Back when I was a long-haul truck driver, I used to love driving through the mountains. I frequently drove through the Appalachian Mountains as well as the Rocky Mountains. However, driving through the mountains can be a very dangerous experience as well, even on major expressways. Donner Pass, for example, is still one of the deadliest stretches of roadway in the United States, even though the well maintained Interstate 80 is how most people navigate through that area. Even Interstate 81 along the eastern Untied States can get dangerous through the mountainous areas. Once you get off the expressway or include inclement weather, the mountains can turn from beautiful to deadly in a real big hurry. In this article, I will be going over the top 7 things you need to know before driving through the mountains.
#7 – Have A Full Tank Of Gas
In some mountainous areas, you may go 100 miles or more without passing a single gas pump. If you do see a small gas station somewhere deep in the mountains, expect to pay much more per gallon than you will anywhere else. It is not unusual for remote and mountainous gas stations to charge an extra $2 to $4 per gallon on top of the already outrageous gas prices. Running low on gas or running out of gas in the mountains can be extremely costly.
Since weather can change so quickly in the mountains, it is also essential to have a full tank of gas in case you get stranded. Sudden blizzards, ice storms, extremely dense fog, multi-vehicle crashes, and many other situations can leave you stranded for 24hrs or longer. In the winter months, a full tank of gas can provide you with many hours of heat and electricity.
#6 – Brake Early Before Turns
While you may not pay much attention to the “suggested speed” signs before turns in flat areas, you should pay much more attention to those signs in the mountains. Very sharp turns are extremely common in mountainous areas. If you’re going downhill, there is just that much more momentum to stop.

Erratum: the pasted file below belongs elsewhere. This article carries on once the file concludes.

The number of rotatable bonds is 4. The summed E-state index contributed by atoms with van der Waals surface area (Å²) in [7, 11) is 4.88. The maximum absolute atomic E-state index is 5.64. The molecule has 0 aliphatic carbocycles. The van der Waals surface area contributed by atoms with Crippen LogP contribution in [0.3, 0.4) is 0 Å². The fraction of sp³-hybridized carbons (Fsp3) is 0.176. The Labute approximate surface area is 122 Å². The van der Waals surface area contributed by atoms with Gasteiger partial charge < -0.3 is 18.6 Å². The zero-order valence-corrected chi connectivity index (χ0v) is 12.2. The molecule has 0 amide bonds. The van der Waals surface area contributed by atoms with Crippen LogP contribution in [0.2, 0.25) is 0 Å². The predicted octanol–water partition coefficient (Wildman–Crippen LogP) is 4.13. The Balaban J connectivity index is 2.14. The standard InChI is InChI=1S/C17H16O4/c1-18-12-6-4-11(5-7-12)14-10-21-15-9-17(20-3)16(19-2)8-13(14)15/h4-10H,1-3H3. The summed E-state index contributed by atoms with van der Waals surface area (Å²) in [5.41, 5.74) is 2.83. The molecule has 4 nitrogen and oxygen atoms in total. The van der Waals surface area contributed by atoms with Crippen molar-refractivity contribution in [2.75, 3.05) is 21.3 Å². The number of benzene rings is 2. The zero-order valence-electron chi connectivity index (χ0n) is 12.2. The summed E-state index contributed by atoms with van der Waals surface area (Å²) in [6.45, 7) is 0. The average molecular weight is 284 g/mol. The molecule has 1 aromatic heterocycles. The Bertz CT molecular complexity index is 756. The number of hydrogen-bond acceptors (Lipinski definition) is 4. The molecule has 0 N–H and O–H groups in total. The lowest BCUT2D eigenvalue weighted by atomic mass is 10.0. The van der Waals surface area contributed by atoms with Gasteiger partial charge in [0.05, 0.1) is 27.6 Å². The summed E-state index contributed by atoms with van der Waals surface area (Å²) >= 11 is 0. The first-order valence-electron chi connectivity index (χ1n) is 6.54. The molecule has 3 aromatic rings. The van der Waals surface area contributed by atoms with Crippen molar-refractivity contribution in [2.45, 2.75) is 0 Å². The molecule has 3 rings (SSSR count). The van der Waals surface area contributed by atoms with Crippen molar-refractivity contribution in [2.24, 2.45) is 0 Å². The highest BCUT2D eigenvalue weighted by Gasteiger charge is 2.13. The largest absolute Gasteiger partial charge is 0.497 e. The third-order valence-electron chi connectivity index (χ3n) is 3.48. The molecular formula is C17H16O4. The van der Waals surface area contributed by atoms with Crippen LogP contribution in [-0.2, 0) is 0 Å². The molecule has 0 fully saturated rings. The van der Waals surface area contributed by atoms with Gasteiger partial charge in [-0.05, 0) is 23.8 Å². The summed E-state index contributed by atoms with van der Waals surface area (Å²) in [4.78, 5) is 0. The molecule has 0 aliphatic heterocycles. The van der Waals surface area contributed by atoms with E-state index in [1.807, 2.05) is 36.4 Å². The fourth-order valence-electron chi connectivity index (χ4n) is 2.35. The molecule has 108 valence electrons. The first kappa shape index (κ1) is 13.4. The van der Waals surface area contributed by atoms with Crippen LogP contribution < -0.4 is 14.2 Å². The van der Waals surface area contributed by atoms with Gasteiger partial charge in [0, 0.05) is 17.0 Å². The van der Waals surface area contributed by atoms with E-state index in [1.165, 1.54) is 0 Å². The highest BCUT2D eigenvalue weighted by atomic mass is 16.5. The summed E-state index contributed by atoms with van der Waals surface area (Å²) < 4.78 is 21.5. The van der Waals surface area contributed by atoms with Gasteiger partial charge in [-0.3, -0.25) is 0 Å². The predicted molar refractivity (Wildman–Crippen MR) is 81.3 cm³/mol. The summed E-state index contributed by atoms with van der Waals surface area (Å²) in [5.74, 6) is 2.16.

By braking early, you can actually coast or accelerate through the turns. This is very helpful for your vehicle’s stability. If you attempt to brake too hard after you have already entered the turn, all that momentum shifts forward, making it even more difficult to gain control of your vehicle. However, if you accelerate through the turn, that momentum shifts towards the rear of your vehicle, giving you much more control. This is the same method that race car drivers use. Brake before the turn and accelerate through. Remember, you can enter a turn too slow as many times as you want, but in the mountains, you can usually only take a turn too fast once before it’s game over.
#5 – Brake And Downshift BEFORE The Downgrade
Many drivers do not plan ahead by braking before downgrades and instead, people don’t start braking until after they are halfway down the hill and their speed has picked up. This is an incorrect braking method. All drivers, even those with lightweight vehicles, should brake before a downgrade. This not only helps on maintenance costs but is also a much safer method of speed control. Anticipate the downgrades to speed you up. If you are driving a manual transmission vehicle or are able to shift into a lower gear, do this before the downgrade as well. Attempting to shift while on a downgrade can cause major problems. If you happen to stall the engine or get stuck in neutral, you will need to rely fully on your vehicle’s brakes to slow you down.